Wondering how to find this content? Start out by following influencers in your industry. Check out what they tweet and what gets them engagement. Chances are it will work for you too.

Tweet Promotional Content

Sticking to the 80/20 rule is great here. 80% of the content you push out should not be promotional. 20% should deal directly with your goals. Schedule your promotional content to come out amongst all the other content you have coming out.

Keep an Eye on Questions People Ask

People often ask Twitter for advice and opinions. Look for these questions and answer them with your tweets and content. This is a great way for you to make yourself an industry authority.

Monthly Twitter Growth Activities

This is where you can save time and really make an impact. Let’s get to work:

Tweet Quotes

Quotes are a great filler strategy. If you use Socialdraft, you can create an evergreen CSV sheet and upload this content on a monthly basis. Use TrueTime to randomize the content so that your audience does not get bored. If the person you are quoting is living, tag them. It’s flattering and a great way to connect with them.

Add Influencers to Public Lists

The key here is to make it flattering. Create public lists on Twitter that group people together who have influence. Give it an awesome name. When you add someone to this list, they will get a notification which will prompt them to check you out.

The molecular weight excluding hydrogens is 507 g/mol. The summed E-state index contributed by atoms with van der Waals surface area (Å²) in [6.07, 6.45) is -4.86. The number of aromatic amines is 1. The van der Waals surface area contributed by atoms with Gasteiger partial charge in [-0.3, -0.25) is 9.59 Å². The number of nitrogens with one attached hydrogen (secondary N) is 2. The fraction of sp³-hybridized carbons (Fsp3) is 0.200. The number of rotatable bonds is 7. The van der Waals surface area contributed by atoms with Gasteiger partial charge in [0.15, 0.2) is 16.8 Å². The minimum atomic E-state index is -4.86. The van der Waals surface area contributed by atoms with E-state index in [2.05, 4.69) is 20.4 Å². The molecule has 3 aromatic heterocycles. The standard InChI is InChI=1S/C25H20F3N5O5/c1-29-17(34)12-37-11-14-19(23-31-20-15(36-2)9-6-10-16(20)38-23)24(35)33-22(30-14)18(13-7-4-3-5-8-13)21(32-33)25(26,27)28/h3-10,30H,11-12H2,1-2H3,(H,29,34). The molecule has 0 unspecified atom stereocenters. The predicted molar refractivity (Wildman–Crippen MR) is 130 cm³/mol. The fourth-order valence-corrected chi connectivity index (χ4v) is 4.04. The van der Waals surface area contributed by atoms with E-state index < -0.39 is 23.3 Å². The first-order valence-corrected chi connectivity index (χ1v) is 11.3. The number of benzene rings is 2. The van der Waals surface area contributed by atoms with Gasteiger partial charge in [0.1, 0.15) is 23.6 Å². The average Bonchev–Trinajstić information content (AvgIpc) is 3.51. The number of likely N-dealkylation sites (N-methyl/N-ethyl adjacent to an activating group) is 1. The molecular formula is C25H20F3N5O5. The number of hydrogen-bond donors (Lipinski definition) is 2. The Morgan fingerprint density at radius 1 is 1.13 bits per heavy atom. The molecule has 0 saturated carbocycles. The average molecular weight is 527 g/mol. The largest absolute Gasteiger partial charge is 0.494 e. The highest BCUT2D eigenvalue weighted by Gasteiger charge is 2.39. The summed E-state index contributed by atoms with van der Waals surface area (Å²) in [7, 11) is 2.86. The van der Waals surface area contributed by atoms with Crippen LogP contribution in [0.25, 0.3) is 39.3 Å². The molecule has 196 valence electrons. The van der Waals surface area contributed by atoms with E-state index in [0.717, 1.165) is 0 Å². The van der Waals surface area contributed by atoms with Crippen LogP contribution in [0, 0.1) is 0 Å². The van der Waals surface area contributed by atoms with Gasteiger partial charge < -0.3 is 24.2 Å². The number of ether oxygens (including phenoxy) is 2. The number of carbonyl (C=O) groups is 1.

Check & Update Your Profile

Do a check to make sure all information on your profile is accurate. Change and update it to keep it fresh.

Connect Email

Connect your email (Gmail or Outlook) accounts monthly. It’s a great way for you to connect with those you are already connected with on a business basis.

Check Your Stats

With Socialdraft you can pull Twitter reports as often as you want. While weekly is a great way to make sure you’re on track, monthly should be the absolute minimum that you pull reports. See how you are doing and check your demographics to make sure your growth is on the right path.


Of the various social media platforms available to promote restaurants and businesses, Twitter is among the top three referrers of web traffic. Twitter can be an incredibly powerful marketing tool for restaurants, but because of the real-time aspect of tweets, Twitter can also have wicked repercussions for restaurant owners not paying attention.

According to new research on the quick-serve dining segment released by Twitter, users who engage with quick-service brands via Twitter are more likely to visit a restaurant.

QSR Magazine, which offers fast food restaurant news and information to the quick-service industry, reports that Twitter conducted its “QSR Insights Survey” over a four-week period in March 2014 in conjunction with Milward Brown Digital.

More than 5,000 Twitter users participated and were split into two groups, “General Twitter” and users who follow quick-service brands, use brand hashtags, search using brand-related hashtags, or interact with promoted tweets, defined as the “Twitter QSR Segment.”